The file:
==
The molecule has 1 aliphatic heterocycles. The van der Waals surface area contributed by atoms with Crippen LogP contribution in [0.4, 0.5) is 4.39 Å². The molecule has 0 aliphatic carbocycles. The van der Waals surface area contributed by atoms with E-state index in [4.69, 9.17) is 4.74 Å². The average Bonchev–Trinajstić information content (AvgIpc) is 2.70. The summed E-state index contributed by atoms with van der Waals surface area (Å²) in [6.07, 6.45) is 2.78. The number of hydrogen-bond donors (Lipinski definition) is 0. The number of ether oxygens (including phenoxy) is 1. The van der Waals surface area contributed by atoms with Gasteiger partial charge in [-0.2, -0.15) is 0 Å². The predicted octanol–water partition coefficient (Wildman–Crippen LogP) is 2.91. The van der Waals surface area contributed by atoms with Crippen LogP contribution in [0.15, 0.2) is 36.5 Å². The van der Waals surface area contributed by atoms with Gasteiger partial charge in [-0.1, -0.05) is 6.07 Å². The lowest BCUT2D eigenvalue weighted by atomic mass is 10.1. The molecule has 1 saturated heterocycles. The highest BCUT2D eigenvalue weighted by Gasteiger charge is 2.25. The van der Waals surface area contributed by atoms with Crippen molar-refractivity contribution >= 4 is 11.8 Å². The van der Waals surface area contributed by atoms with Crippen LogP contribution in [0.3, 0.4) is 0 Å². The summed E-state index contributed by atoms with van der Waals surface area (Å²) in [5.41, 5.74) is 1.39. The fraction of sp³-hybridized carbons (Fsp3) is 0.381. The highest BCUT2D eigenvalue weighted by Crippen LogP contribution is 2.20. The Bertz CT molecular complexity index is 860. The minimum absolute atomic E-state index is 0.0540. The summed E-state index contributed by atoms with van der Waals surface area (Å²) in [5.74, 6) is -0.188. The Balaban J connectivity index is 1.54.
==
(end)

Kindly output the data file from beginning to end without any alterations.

The molecule has 1 aliphatic heterocycles. The van der Waals surface area contributed by atoms with Crippen LogP contribution in [0.4, 0.5) is 4.39 Å². The molecule has 0 aliphatic carbocycles. The van der Waals surface area contributed by atoms with E-state index in [4.69, 9.17) is 4.74 Å². The average Bonchev–Trinajstić information content (AvgIpc) is 2.70. The summed E-state index contributed by atoms with van der Waals surface area (Å²) in [6.07, 6.45) is 2.78. The number of hydrogen-bond donors (Lipinski definition) is 0. The number of ether oxygens (including phenoxy) is 1. The van der Waals surface area contributed by atoms with Gasteiger partial charge in [-0.2, -0.15) is 0 Å². The predicted octanol–water partition coefficient (Wildman–Crippen LogP) is 2.91. The van der Waals surface area contributed by atoms with Crippen LogP contribution in [0.15, 0.2) is 36.5 Å². The van der Waals surface area contributed by atoms with Gasteiger partial charge in [-0.1, -0.05) is 6.07 Å². The lowest BCUT2D eigenvalue weighted by atomic mass is 10.1. The molecule has 1 saturated heterocycles. The highest BCUT2D eigenvalue weighted by Gasteiger charge is 2.25. The van der Waals surface area contributed by atoms with Crippen molar-refractivity contribution >= 4 is 11.8 Å². The van der Waals surface area contributed by atoms with Crippen LogP contribution in [0.3, 0.4) is 0 Å². The summed E-state index contributed by atoms with van der Waals surface area (Å²) in [5.41, 5.74) is 1.39. The fraction of sp³-hybridized carbons (Fsp3) is 0.381. The highest BCUT2D eigenvalue weighted by Crippen LogP contribution is 2.20. The Bertz CT molecular complexity index is 860. The minimum absolute atomic E-state index is 0.0540. The summed E-state index contributed by atoms with van der Waals surface area (Å²) in [5.74, 6) is -0.188. The Balaban J connectivity index is 1.54.